"You practice how you play. Especially when I turned pro, I learned that from John Tortorella," Atkinson said at his end-of-the-season press conference in late April. "He was great in that aspect.
"I think going into next year, we just have to find a way to have some more grit, some more jam and more 'F you' to our game, on both sides of the puck. In our crease, defending our goalie and in their crease. I think we were a pretty soft team this year in my opinion."
Tortorella, who celebrates his 64th birthday in a week, can be curt but oftentimes entertaining. Some may argue his no bulls--t coaching style comes with a short shelf life. How his polarizing persona meshes with the Flyers' fan base will also be something to watch.
While his résumé is deep, Tortorella does not have as much playoff success as some of the other established coaches in the league. He's 56-64 lifetime in the postseason and has suffered six opening-round exits.
The Boston native faces a tall challenge in Philadelphia. Including Yeo and another ex-interim head coach in Scott Gordon, Tortorella will be the Flyers' fifth voice in five years.
The job statuses of assistant coaches John Torchetti (power play), Darryl Williams (penalty kill) and Kim Dillabaugh (goalies) are not yet known but very likely in peril. Torchetti came on board in January knowing it was a temporary opportunity. Williams was a Vigneault hire last offseason. Dillabaugh has been the club's goalie coach since 2015-16 and has a good relationship with Carter Hart.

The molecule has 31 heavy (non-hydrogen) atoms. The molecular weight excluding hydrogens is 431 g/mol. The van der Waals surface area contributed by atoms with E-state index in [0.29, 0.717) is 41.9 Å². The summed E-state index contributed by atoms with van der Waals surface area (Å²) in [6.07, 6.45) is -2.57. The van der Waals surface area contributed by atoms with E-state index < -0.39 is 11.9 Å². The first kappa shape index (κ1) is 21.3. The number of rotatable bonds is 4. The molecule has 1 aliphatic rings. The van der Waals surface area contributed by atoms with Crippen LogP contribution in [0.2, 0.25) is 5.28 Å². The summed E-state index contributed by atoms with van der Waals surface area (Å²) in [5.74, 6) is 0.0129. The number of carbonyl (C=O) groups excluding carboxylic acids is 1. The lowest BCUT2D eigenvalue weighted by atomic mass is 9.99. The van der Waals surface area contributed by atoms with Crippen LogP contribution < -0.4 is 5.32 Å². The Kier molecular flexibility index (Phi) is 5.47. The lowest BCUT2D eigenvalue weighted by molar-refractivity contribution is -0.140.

Tortorella is taking the reins of a club that has missed the playoffs in consecutive years for the first time since 1992-93 and 1993-94. The Flyers have gone 50-69-19 over the last two seasons while surrendering 3.56 goals per game, tied for worst in the league.
The Flyers' problems do not fall solely on coaching. Sure, injuries played a significant factor in the disastrous 2021-22, but the club also has a talent deficiency and is entering a transitional phase after trading longtime captain Claude Giroux last March. Once again, Fletcher faces a massive offseason, especially if the Flyers want to improve quickly. Hiring a new head coach was a big decision, but how Fletcher aggressively retools this offseason will be bigger.
Prior to missing the postseason in back-to-back years, the Flyers had a resurgence during 2019-20. In the first full year of Fletcher and Vigneault running the club, the Flyers won their first playoff series since 2012 and finished one win short of the Eastern Conference Final.
When Fletcher fired Vigneault this season, he noted three times how the Flyers had lost their way. He mentioned process again in his end-of-the-season press conference.
"You go back to that first season, '19-20, we played really well, played the right way. Prior to the pause, we were one of the best teams in the league, we had the puck, the process was good, the results were good, we were clicking," Fletcher said May 3. "Clearly the last two seasons, for various reasons, we just haven’t been able to get back to that level. Certainly that's our goal.
"I go back to process and hopefully with coaching and looking at a few different ways, we can try to have the puck a little bit more often and not spend so much time in D-zone, make the game a little bit easier."
John Tortorella, come on down.